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“Researchers dug into the sediment and ground the samples to a powder for analysis at a sophisticated Massachusetts Institute of Technology (MIT) lab,” reports the AFP on new research that indicates that the diet of the Neanderthals included plants, as well as animals. The findings contradict the prior belief that Neanderthals were almost exclusively carnivorous.

The Washington Post

“Chemical analysis of poop samples discovered at an archaeological site in Alicante, Spain, suggests Neanderthals may have enjoyed significant servings of plants too,” writes Washington Post reporter Gail Sullivan of new findings from MIT researchers concerning the diets of Neanderthals. 


In a piece for Salon, Sarah Gray reports that a team of researchers, “discovered 50,000-year-old human poop while excavating the ancient Neanderthal site El Salt, located in Spain near the port of Alicante on the Mediterranean.” Analysis of the fecal matter showed that the Neanderthals may have eaten more vegetables than previously thought.  


Nicholas St. Fleur of NPR examines new findings from MIT researchers concerning the Neanderthal diet. "This opens a new window into Neanderthal diet because it's the first time we actually know what they digested and consumed," Ainara Sistiaga says.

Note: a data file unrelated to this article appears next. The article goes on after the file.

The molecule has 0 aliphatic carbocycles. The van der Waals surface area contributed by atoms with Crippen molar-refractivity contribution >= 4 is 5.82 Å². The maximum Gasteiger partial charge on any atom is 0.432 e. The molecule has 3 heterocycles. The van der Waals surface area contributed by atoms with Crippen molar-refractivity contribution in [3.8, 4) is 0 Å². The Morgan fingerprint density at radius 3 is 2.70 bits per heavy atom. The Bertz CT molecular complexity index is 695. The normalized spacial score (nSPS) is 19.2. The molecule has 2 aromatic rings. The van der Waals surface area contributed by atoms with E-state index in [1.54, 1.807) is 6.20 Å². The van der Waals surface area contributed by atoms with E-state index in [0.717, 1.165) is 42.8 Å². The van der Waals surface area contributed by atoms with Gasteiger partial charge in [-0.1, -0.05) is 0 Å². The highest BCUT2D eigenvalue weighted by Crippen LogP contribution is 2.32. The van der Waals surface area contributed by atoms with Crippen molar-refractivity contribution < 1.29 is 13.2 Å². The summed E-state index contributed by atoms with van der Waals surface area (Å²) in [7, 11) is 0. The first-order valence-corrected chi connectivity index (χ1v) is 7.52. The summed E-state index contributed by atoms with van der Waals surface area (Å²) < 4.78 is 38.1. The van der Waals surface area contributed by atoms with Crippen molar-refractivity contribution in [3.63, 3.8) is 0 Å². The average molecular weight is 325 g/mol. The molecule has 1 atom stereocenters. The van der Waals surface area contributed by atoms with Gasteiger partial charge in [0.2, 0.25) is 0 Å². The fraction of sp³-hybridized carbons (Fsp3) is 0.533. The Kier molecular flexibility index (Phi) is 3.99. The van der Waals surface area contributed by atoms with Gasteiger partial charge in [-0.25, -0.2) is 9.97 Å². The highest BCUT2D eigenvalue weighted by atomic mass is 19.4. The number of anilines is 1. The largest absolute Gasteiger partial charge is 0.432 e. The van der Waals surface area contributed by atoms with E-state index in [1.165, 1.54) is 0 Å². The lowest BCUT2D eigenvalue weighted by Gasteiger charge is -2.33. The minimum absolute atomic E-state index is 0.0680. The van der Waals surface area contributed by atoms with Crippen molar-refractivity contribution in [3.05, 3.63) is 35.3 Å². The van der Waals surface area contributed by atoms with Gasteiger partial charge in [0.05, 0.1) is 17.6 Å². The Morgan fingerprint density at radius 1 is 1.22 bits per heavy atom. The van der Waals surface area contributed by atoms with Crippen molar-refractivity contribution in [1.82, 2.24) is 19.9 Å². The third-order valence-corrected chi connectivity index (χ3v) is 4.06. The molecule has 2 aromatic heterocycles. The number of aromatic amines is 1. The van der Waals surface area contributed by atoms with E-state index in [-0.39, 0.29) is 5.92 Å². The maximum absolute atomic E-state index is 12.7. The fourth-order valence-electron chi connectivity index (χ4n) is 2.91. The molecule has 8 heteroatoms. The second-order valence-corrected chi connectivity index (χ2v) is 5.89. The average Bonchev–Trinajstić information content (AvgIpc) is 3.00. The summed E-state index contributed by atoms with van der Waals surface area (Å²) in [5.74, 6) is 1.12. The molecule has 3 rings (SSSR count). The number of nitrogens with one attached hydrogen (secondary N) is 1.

Boston Globe

Carolyn Johnson writes for The Boston Globe about MIT’s findings that the diets of Neanderthals included plants in addition to animals. The results, obtained by analyzing fecal samples, undermine previous beliefs that Neanderthals were carnivorous. 

Al Jazeera America

Al Jazeera America reports on research by scientists from MIT that indicates that Neanderthals ate plants, contrary to earlier beliefs about their diets. The researchers came to this conclusion after analyzing ancient fecal samples.


“Neanderthals spent at least some time digesting plants, according to a new study that analyzed fossilized ancient feces to find the most direct evidence yet of a varied diet for man’s ancestors,” writes Bloomberg News reporter Marie French. 

USA Today

Traci Watso reports for USA Today about new evidence uncovered by a team of researchers from MIT that could be the earliest known evidence that the Neanderthals were, “omnivores who ate significant quantities of plant-based food.” 

Los Angeles Times

Monte Morin of the Los Angeles Times reports on new MIT researching showing the Neanderthals did eat vegetation. “Using gas chromatography-mass spectrometry, researchers studied the powdered samples for traces of stanols and sterols, lipids that are formed in the intestines when gut bacteria act on plant and animal matter,” Morin writes. 


Writing for The Huffington Post, Jacqueline Howard reports that an analysis of ancient fecal matter by MIT researchers shows that the Neanderthals ate more vegetables than originally thought. 

BBC News

Jonathan Webb of BBC News reports on research showing that the Neanderthals ate vegetables. "If you find it in the faeces, you are sure that it was ingested," Ainara Sistiaga explains. "This molecular fossil is perfect to try to know the proportion of both food sources in a Neanderthal meal."